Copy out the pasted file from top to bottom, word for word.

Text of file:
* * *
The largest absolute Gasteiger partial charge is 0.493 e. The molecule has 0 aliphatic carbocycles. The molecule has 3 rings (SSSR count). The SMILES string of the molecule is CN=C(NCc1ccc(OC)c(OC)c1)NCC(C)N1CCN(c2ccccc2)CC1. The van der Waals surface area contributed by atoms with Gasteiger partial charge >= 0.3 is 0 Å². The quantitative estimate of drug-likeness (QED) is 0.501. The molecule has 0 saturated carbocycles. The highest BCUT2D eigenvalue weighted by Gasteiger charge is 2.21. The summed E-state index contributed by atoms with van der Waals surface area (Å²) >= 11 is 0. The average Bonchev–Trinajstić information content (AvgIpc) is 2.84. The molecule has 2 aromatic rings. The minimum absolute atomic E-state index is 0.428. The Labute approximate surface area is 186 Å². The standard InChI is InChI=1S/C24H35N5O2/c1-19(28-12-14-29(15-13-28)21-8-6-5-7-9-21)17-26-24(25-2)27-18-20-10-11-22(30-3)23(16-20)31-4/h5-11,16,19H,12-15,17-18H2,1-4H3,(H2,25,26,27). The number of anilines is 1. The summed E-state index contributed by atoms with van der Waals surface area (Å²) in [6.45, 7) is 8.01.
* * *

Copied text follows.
The largest absolute Gasteiger partial charge is 0.493 e. The molecule has 0 aliphatic carbocycles. The molecule has 3 rings (SSSR count). The SMILES string of the molecule is CN=C(NCc1ccc(OC)c(OC)c1)NCC(C)N1CCN(c2ccccc2)CC1. The van der Waals surface area contributed by atoms with Gasteiger partial charge >= 0.3 is 0 Å². The quantitative estimate of drug-likeness (QED) is 0.501. The molecule has 0 saturated carbocycles. The highest BCUT2D eigenvalue weighted by Gasteiger charge is 2.21. The summed E-state index contributed by atoms with van der Waals surface area (Å²) >= 11 is 0. The average Bonchev–Trinajstić information content (AvgIpc) is 2.84. The molecule has 2 aromatic rings. The minimum absolute atomic E-state index is 0.428. The Labute approximate surface area is 186 Å². The standard InChI is InChI=1S/C24H35N5O2/c1-19(28-12-14-29(15-13-28)21-8-6-5-7-9-21)17-26-24(25-2)27-18-20-10-11-22(30-3)23(16-20)31-4/h5-11,16,19H,12-15,17-18H2,1-4H3,(H2,25,26,27). The number of anilines is 1. The summed E-state index contributed by atoms with van der Waals surface area (Å²) in [6.45, 7) is 8.01.